Sylvanus Brower of Milburn in the Town of Hempstead in Queens County, New York*, died 5 September 1884, age 74 years, 1 month and 23 days. His age at death, which was recorded on his New York State Death Certificate, would calculate to a date of birth of 13 July 1810. The death certificate states that his father's name was George Brower, and that he was born at Rockaway in Queens County. The name of his mother is not stated. The name of the informant for this information is difficult to decipher, but it appears to be S. H. Hammond. Who this person is, or what realtionship he, or she, had with Sylvanus Brower has not been learned.
Reconstructing the family and descendants of Sylvanus Brower was not easy, and I did not do most of the work. Credit goes to Susan Brower and Nancy Walker, and others with whom they had corresponded with. They were able to locate and collect some original documents regarding the descendants and their work on the descendants has been compiled and can be found online at the Brouwer Genealogy Database website. A convenient link for Sylvanus Brower can be found on the Unplaced page (scroll down).
Slyvanus Brower was married to Charlotte Ann Treadwell. A surviving record of their marriage has not been found, but their first known child, Samuel T. Brower was born 15 May 1834 as calculated from his date of death. He died 23 October 1897, aged 63 years, 5 months, 7 days (New York State Death Cert.).
Sylvanus, can be found on the U. S. Federal census in 1840, 1850 and 1860 at Hempstead, Queens County, New York. His wife, Charlotte Ann, is enumerated with him in 1850 and 1860. In 1870, Sylvanus is still at Hempstead, but now his "wife" is named Phebe. She again appears with Sylvanus on the 1880 census at Baldwin, in the Town of Hempstead. Her relationship to Sylvanus is stated as wife. Phebe has been identified as Phebe Remsen and she was first married to William Ackley on 12 August 1852 at Freeport, Long Island. William and Phebe had four children born between 1854 and 1862 and the family is found on the 1860 census at Hempstead. On 27 October 1864, Phebe Ackley, age 34, widow of William Ackley, a private in Co. A of the 139th Regiment, New York, applied for a widow's pension at Brooklyn, New York. William Ackley had been killed during service at "Chopin's Farm," in Virginia. He is buried at Fort Harrison National Cemetery in Richmond, Virginia. In 1885, Phebe Ackley, age 49, a resident of Baldwins (sic), New York, filed a second application for a pension. In the affidavits she filed, she states that she and Sylvanus Brower lived together for some time, but had never married. Sylvanus and Phebe had two daughters, Marietta and Lily, born in 1869 and 1874 respectively.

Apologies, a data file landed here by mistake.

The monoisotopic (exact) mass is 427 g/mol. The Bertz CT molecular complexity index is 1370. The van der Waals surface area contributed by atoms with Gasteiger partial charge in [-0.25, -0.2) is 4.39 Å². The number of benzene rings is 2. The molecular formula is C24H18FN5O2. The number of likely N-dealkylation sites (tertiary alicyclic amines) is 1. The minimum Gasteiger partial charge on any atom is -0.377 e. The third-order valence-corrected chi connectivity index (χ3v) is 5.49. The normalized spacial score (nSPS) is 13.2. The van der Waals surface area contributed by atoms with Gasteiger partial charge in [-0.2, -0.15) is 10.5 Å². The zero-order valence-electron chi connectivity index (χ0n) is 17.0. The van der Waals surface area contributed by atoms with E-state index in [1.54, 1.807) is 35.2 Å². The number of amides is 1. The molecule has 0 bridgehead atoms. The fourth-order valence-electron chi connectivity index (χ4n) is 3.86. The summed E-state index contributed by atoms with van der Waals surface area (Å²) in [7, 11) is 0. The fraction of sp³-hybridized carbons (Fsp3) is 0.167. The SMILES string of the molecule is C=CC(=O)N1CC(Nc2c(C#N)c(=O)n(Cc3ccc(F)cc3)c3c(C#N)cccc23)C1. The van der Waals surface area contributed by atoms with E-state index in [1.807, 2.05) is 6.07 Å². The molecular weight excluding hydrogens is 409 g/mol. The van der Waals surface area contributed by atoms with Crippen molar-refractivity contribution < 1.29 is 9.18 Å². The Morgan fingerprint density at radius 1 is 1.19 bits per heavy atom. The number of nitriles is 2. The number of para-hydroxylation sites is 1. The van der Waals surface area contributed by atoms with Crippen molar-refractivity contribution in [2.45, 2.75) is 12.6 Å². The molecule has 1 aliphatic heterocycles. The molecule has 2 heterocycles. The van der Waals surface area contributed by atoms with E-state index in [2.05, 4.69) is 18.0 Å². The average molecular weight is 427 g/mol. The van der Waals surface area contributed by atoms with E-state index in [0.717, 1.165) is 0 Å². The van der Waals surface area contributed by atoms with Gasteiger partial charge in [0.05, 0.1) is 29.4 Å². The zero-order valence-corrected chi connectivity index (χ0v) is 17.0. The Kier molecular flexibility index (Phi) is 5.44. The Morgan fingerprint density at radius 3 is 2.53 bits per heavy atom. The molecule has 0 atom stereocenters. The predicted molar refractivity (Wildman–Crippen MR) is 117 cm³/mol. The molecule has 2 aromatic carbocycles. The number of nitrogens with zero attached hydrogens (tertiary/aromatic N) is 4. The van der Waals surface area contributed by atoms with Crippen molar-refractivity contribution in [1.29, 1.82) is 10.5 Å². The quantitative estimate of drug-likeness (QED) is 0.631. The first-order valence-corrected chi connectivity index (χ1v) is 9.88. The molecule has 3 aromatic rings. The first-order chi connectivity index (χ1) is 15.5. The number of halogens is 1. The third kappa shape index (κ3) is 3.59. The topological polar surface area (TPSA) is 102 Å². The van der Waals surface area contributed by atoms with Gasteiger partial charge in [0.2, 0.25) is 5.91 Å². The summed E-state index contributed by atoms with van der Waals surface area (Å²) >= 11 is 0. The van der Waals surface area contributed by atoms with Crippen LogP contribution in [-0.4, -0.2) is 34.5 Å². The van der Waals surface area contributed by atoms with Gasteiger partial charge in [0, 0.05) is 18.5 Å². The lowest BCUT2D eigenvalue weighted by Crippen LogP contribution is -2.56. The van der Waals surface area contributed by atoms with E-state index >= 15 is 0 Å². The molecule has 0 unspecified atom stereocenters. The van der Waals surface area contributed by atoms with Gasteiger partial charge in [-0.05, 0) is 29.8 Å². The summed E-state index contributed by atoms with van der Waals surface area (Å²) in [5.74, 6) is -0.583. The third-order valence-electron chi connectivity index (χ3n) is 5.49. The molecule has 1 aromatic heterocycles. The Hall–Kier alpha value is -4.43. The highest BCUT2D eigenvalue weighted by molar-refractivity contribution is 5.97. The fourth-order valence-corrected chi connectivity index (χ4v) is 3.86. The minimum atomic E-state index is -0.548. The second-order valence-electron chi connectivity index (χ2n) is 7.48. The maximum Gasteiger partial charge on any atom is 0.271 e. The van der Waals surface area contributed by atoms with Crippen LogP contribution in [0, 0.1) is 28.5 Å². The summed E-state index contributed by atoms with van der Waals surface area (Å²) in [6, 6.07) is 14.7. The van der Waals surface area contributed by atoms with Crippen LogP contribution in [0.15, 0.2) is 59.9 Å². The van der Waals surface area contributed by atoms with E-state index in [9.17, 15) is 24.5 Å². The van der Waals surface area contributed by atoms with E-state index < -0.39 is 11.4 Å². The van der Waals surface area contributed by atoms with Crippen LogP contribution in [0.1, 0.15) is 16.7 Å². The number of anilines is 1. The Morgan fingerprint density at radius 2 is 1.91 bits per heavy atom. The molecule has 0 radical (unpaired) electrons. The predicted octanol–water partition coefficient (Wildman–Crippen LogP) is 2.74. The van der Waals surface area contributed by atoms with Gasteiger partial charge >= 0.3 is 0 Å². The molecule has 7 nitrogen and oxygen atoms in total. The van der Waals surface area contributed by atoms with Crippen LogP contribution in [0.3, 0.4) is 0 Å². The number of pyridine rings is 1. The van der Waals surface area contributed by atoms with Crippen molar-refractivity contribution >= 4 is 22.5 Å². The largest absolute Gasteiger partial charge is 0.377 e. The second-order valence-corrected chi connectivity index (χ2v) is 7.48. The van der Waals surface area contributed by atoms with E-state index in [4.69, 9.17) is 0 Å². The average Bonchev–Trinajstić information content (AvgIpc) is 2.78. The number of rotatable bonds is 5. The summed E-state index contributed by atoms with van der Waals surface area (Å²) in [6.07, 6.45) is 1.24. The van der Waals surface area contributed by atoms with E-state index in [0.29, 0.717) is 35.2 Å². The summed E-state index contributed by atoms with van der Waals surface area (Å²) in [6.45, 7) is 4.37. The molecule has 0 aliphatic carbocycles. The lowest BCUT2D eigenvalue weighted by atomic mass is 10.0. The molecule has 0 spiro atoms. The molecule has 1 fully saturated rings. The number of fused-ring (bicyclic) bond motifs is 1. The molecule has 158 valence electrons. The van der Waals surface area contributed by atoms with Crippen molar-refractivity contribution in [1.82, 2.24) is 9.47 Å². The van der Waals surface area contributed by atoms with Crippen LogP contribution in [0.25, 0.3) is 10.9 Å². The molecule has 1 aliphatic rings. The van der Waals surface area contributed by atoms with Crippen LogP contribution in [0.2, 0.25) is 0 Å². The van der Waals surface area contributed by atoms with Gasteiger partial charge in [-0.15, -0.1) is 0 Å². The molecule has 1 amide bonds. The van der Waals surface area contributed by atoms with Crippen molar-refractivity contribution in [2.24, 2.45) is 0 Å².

Sylvanus Brower and Charlotte Ann Treadwell had five children born between 1834 and 1860. A descendant of the youngest son, William A. C. Brower (1860-1915) has participated in the Brewer DNA Project. The results of his Y-DNA test, however, were not what we had expected.
The fact that Sylvanus Brower was born at Rockaway, on the south shore of Long Island in the Town of Hempstead, and the fact that he lived his entire life there, leads us to believe that he is a descendant of Jan Brouwer of Flatlands, Long Island, through Jan's grandson, Jan Brouwer and his wife Aegje Sprong. Descendants of Jan and Aegje's sons, Jan/John and Dirk/Richard Brower largely remained in the area of Hempstead which is known today as the "Five Towns" (Lawrence, Cedarhurst, Woodmere, Inwood, and the Hewletts). This area is in the immediate vicinity of Rockaway and Baldwin. Families named Brower have lived here through the 1700s, 1800s and 1900s, and it has been assumed that most, if not all of the Brower living there pre-1850 were descendants of Jan Brouwer and Aegje Sprong. As mentioned above, Sylvanus Brower's death certificate names his father as George Brower. Although the name of Sylvanus' mother is not included on the death certificate, it is surmised that Sylvanus was a son of George Brower and Ann Combs who were married at St. George's Church in Hempstead on 12 December 1796. George Brower, born 20 September 1767, died 26 January 1850, was a grandson of Jan Brouwer and Aegje Sprong. With all of this in mind, it was expected that the descendant of Sylvanus Brower who participated in the Brewer DNA Project (Kit #122861) would have Y-DNA test results that matched the other previously tested descendants of Jan Brouwer of Flatlands. But this did not turn out as expected. The Y-DNA results can be seen on the Y-DNA Results Chart page at the Brewer DNA Project website. The results do not match with any of the descendants of Jan Brouwer, and in fact, do not match with any other male named Brower, Brewer, etc., who has tested with Family Tree DNA.